Until apps improve more, maybe Apple doesn’t need a new iPad each year

Back in October, Apple debuted the iPad Air 2. I’ve been using a loaner model from the company for the past several weeks and I’ll share more on it in a future post.

I can already say, however, that I won’t be upgrading from the iPad Air I bought last year. That’s not because the Air 2 isn’t better; it is. But I think we’re at a point where Apple’s tablet hardware has outpaced the software by more than ever. And I’m not sure Apple needs to keep refreshing the iPad line on a yearly basis for that and a few other reasons.

CUPERTINO, CA - OCTOBER 16:  An attendee inspects new iPad Air 2 during an Apple special event on October 16, 2014 in Cupertino, California.  Apple unveiled the new iPad Air 2 and iPad Mini 3 tablets and the iMac with 5K retina display.  (Photo by Justin Sullivan/Getty Images)

Yes, everything is a little faster on the new tablet. You’d expect that, of course.

But for the tasks that I do on the iPad, that speed increase is negligible on the new slate. For content consumption, such as watching video, there’s no real difference at all. Games still play more than fast enough. Essentially, I’m not using applications that can or need to take full advantage of the extra horsepower in the iPad Air 2 with the [company]Apple[/company] A8x chip and 2 GB of memory. I suspect most others who own last year’s iPad Air fall into the same category; of course there will always be exceptions.

It would be a different story if more complex and powerful tablet apps were the norm here. And I’m sure some apps fitting that category do exist. But out of the millions of iPad apps available today, they would make up a small percentage. The iPad Air 2 seems a bit future-proof, while the Air seems more than good enough (and $100 less expensive) as a result.

Put another way: Is there a “killer app” that really needs the iPad Air 2 hardware to make a huge impact? I can’t think of one.

Apple Senior Vice President of Software Engineering Craig Federighi speaks during the Apple Worldwide Developers Conference at the Moscone West center on June 2, 2014 in San Francisco, California. (Photo by Justin Sullivan/Getty Images)

Note that I’m not trying to put down app developers here. There are tens of thousands of programmers working hard to make great iOS apps. Some will be happy to see the new Metal graphics tool available in iOS 8 for sure. And I have no doubt that more visually and computationally complex apps will be afforded a better experience on the iPad Air 2. I just haven’t seen a software-based reason to compel many people to upgrade their hardware. It may take a year or more before app capabilities catch up to the hardware in the latest iPad.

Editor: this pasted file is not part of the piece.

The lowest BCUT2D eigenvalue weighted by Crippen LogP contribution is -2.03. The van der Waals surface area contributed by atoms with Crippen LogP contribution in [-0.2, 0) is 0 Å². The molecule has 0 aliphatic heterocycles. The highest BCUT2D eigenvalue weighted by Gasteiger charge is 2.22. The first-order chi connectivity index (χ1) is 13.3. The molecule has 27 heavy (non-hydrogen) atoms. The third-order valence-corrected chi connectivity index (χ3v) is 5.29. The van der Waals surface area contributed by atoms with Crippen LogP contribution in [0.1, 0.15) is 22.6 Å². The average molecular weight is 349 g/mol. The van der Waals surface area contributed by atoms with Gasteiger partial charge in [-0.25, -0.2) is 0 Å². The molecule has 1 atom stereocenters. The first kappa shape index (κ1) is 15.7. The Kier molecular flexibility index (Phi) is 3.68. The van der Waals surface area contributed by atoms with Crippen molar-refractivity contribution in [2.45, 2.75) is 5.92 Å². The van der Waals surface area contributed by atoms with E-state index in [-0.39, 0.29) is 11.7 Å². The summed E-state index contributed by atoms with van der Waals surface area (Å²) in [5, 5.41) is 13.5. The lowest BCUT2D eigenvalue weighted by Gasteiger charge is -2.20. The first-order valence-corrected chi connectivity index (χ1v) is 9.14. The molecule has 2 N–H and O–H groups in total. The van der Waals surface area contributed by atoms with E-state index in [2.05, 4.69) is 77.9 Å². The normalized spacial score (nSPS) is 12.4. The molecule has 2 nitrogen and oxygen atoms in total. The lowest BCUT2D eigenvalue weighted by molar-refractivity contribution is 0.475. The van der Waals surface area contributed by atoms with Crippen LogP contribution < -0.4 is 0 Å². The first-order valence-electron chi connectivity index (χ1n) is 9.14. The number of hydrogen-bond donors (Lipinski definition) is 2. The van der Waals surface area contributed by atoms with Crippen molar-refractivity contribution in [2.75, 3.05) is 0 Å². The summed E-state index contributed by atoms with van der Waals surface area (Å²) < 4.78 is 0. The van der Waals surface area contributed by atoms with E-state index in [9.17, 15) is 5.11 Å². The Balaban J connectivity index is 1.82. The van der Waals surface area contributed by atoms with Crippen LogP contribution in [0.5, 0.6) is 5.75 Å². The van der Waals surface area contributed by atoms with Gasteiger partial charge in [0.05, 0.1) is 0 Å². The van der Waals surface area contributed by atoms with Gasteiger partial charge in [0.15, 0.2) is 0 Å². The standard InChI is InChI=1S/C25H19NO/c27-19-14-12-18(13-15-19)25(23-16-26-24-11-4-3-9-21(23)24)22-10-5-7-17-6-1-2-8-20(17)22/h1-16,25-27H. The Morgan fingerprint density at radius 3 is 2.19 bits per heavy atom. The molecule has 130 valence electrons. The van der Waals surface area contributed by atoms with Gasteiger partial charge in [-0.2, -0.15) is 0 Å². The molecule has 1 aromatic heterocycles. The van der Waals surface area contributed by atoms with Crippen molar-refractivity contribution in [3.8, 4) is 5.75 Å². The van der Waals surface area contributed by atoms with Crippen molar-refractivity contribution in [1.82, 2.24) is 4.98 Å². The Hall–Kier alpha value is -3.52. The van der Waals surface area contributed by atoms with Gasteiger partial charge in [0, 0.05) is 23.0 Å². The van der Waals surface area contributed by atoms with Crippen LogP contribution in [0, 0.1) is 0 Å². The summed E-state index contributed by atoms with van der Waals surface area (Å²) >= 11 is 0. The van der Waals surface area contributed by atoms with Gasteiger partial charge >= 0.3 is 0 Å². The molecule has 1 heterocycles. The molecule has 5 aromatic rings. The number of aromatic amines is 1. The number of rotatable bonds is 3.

Perhaps this is why the iPad mini 3 wasn’t anything more than last year’s iPad mini with the addition of a Touch ID sensor. I’m starting to think that Apple is transitioning from a yearly refresh cycle for its iPad line to perhaps a two-year cycle. Yes, there technically was a new iPad mini model introduced in September — it got all of 30 seconds on stage in a 1.5 hour event — but let’s face it: It’s barely different from the prior year’s model.

iPad Mini 3

I think next fall we’ll see the same happen but in reverse. The iPad mini will get the larger upgrade while the iPad Air line doesn’t change much. This would essentially put both on a 24 month refresh cycle, with one of the two tablets getting big changes each year. I’d also expect the rumored iPad Pro, a 12.2-inch iPad, to figure in here next year as well. Perhaps that gets a spring launch, but we’ll see.

Hardware advancing faster than the pace of software is only part of my thought process though. We now have nearly four years of iPad sales data to glimpse the customer upgrade cycle. And guess what: People aren’t recycling tablets as fast as they do with phones. The growth rate for tablet sales has slowed, partially for this reason.

iPad sales may have peaked to some degree because for most, they’re accessory devices. Phones are still more of a necessity for people; hence the larger overall market for them.

Apple sees the same data, so surely it knows this. And being the master supply chain company that Apple is, it might actually be beneficial to slow down the pace of iPad release cycles. Why create chips to power new iPads when the production line could be aimed at building chips for more iPhones? As it is, Apple is creating more and more iPhones even as demand grows faster than it is for iPads. Evening out iPad refresh cycles to a two-year plan could help Apple better manage the annual iPad release.

We’ll have to wait a while to see if my thought process is right, of course. Logically though, unless there is a sudden explosion in iPad apps that simply need the latest and greatest hardware Apple has to offer, there’s less of a reason for consumers to upgrade their iPads each year.